86 research outputs found

    Nitrifying bio-cord reactor: performance optimization and effects of substratum and air scouring

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    <p>Ammonia removal kinetics and solids’ production performance of the bio-cord technology are studied in this research. Three nitrifying reactors housing different bio-cord substratum were operated at five different ammonia loading rates. All of the bio-cord substrata demonstrated stable and high ammonia-nitrogen removal efficiencies of 96.8 ± 0.9%, 97.0 ± 0.6% and 92.0 ± 0.4% at loading rates of 0.8, 1.6 and 1.8 g -N/m<sup>2</sup> d, respectively. At these same loading rates, the bio-cord reactors housing the three substrata also showed low solids’ production rates of 0.19 ± 0.03, 0.23 ± 0.02, 0.25 ± 0.03 g total suspended solids/d. A reduction of system stability, identified via fluctuating ammonia removal rates, was however observed for all substrata at loading rates of 2.1 and 2.4 g -N/m<sup>2</sup> d. Further, the solids’ production rates at these higher loading conditions were also observed to fluctuate for all substrata, likely indicating intermediate sloughing events. The effects of enhancing the air scouring of the bio-cord on the ammonia removal rate was shown to be dependent upon the substratum, while enhanced air scouring of the bio-cord was shown to stabilize the production of solids for all substrata. This study represents the first performance and optimization study of the bio-cord technology for low-carbon nitrification and shows that air scouring of the substratum reduces sloughing events at elevated loading and that the bio-cord technology achieves stable kinetics above conventional rates of 1 g -N/m<sup>2</sup> d to values of 1.8 g -N/m<sup>2</sup> d.</p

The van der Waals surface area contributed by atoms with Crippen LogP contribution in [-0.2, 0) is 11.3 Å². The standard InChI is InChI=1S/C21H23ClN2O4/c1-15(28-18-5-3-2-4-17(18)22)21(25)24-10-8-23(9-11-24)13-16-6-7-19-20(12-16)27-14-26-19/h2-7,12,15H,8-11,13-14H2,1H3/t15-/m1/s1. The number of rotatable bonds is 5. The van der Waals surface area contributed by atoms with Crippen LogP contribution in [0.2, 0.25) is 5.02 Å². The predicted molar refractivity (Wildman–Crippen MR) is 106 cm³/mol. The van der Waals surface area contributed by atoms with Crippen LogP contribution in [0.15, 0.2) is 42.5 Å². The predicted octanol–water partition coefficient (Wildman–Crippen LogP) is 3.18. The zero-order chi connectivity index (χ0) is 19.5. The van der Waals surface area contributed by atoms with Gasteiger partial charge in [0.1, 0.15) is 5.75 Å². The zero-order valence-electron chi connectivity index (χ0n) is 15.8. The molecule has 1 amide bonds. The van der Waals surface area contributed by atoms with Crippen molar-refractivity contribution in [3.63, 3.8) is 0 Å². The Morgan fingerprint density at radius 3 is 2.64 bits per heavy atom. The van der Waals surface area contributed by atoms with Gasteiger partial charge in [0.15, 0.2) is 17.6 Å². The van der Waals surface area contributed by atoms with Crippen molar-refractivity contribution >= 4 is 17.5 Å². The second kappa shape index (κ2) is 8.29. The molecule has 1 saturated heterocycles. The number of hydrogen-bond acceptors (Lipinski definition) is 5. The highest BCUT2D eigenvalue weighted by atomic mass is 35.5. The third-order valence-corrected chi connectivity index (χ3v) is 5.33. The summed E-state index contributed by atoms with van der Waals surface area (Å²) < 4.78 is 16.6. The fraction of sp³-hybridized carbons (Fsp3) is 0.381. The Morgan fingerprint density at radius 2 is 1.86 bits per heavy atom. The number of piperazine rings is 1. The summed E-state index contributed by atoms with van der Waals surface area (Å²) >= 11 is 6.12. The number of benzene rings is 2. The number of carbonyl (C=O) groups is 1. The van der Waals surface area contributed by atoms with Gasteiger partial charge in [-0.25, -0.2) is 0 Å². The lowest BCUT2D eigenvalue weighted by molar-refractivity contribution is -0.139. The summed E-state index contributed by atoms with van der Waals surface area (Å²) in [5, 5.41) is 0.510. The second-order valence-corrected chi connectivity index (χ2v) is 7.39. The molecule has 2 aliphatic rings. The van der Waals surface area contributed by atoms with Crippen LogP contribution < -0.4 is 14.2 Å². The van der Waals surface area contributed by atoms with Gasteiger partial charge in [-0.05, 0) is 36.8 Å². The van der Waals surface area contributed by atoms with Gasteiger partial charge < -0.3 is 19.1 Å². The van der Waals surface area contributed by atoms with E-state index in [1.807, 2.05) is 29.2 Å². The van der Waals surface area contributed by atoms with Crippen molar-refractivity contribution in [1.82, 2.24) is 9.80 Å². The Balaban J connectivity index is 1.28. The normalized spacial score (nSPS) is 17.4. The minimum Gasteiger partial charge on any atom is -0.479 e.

Dynamic variations of granger causality during working memory tasks.

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    <p>The data are divided into six 1(4 s pre and 2 s post the tripping time). The red triangle indicates the tripping time of the infrared sensor in the Y-maze. (A) Dynamic variations of the granger causality matrixes during a working memory task of rat 1. (B) Variations of the GC values in the original dimensionality during the working memory tasks of each rat (mean±SEM). (C) Variations of the GC<sub>PC</sub> values in the reduced dimensionality during the working memory tasks of each rat (mean±SEM). (D) Comparisons of granger causality (mean±SEM). The granger causality values of the original and the reduced dimensionality are both significantly higher at the working memory state (WMS) than at the beginning state (WMBS). Besides, the granger causality levels in the original dimensionality at the WMS and the WMBS are significantly lower than those in the reduced dimensionality (80 trials for 6 rat, paired sample t-test, <sup>*</sup> P<0.05, <sup>**</sup> P<0.01).</p